Tuesday, May 26, 2009

European Elections 2009....Has Anyone Noticed?

With the European Parliament elections just around the corner, there is plenty of activity on the part of the political parties in Spain. The only question is how much of this is going to reach a not very enthusiastic electorate. Aware that their voters may be more likely to stay at home than those of the Partido Popular, the PSOE have opted for trying to scare their supporters to the polls. This was their campaign video from last week:

Some polls show the PSOE almost neck and neck with the PP, after the pollsters have made their adjustments - on direct intention of vote the PSOE is usually some way ahead. All of this is a bit worrying for the government as it puts them in danger of losing their best asset....Mariano Rajoy! I still think the PP will win, just because of the greater motivation of their electorate, but Rajoy really needs to get momentum from a resounding victory. Too close a result may just open up the PP's internal divisions again. After all, Rajoy's strategy of relying on the economic crisis to erode support for the government may not be quite so effective if it really does turn out that the worst of the recession has passed. He really needs those unemployment figures to keep making dramatic upward leaps. The PP's candidate, Jaime Mayor Oreja, seems to have forgotten his differences with Mariano in return for being allowed to continue his gilded pre-retirement in Brussels and Strasbourg. Some were surprised that Rajoy allowed him to continue as candidate but it does permit the PP to appeal to their more ultra disillusioned supporters who were being attracted by the nationalist tub thumping of UPyD.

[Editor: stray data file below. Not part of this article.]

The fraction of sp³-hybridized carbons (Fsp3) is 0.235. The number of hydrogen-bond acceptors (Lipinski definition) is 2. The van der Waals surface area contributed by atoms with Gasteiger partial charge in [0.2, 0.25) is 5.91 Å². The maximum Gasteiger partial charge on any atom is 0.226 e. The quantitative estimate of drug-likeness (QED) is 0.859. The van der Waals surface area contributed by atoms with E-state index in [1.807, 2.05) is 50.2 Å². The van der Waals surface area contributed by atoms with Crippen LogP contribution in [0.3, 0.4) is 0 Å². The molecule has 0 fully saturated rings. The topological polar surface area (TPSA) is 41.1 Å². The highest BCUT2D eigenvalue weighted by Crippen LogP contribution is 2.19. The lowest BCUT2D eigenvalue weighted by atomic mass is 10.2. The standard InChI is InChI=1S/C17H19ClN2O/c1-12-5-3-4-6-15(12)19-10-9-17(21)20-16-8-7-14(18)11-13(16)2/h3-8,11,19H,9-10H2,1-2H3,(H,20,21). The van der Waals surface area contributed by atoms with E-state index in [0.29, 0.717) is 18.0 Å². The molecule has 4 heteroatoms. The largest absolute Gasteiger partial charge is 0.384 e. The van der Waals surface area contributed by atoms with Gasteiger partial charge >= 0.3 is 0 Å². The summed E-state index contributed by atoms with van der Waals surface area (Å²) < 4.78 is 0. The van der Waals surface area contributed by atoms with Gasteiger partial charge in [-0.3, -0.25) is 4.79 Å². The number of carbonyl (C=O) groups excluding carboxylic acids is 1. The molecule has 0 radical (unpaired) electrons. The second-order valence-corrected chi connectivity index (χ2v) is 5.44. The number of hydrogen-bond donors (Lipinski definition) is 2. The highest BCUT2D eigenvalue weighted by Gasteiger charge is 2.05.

The general expectation is that apathy will win, with a continuation of the trend of ever lower participation in these elections. This will be followed by the ritual couple of weeks of hand wringing about the distance between the voters and the European project, then everything will return to normal. In some ways it's a pity, because the European Parliament is now a force for change, and often not for the better. It seems to have become a place where measures which governments don't really want to present themselves can be quietly passed with hardly anyone noticing. A lobbyists dream, as hardly anyone is aware of what is going on and how their representatives are voting. The recent attempts to legislate on Internet and downloading were a clear indication of how industry lobbies can exercise their influence without it being quite so obvious. Unless it's an issue that really mobilises people to make a noise they can get away with it.


Anonymous said...

And this is precisely the reason why I cannot but hold my nose, forget for a few seconds about People's Commissar of Internal Affairs Joan Saura and his Stalinist wholesale repression of students opposing the McDonaldisation of Catalan universities and cast my vote for Raül Romeva. As far as I know, he's the only MEP from Catalonia with a consistent track record of work in Strasbourg. At least he's doing his best to try to stem the drift towards the right of that decrepit institution, with all the attending consequences in terms of ever hardening legislation for those on the receiving end.

Judith said...

Sorry, I've forgotten to sign my name - see above

Graeme said...

I saw a video a few weeks ago of the Mossos charging the students in Barcelona. Well over the top, although in defence of the police I have to say that many of these students appeared to be carrying books. We have to assume that in the right circumstances they might even be prepared to use them.

David said...

We're starting to get PSOE letters in English down here!

Trying to scare us by saying that "they" are trying to impose a 65 hour working week. Seeing as to how most Brits in this area are retired..

Bill said...

Down Murcia way a minor religious/far right party called AES is trying to make a play for the expat vote, saying they would protect innocent foreigners from predatory property developers who have ripped so many [of us] off; to which one must really say "Timeo Danaos et dona ferentes". The naivete of my fellow-Brits rarely fails to amaze me - when I pointed out, after a little research on the internet, just how noisome these people are (basically neo-fascists), most were really shocked they had been taken in so easily. Most, but not all, because let's face it a small proportion of Brits have pretty noisome views themselves so seem quite receptive to the messages AES seek to peddle.

Either of the two main Spanish political parties, according to taste, seems a whole lot safer. And no doubt there are other small political parties in Spain which are at the very least not disgusting in their political aims.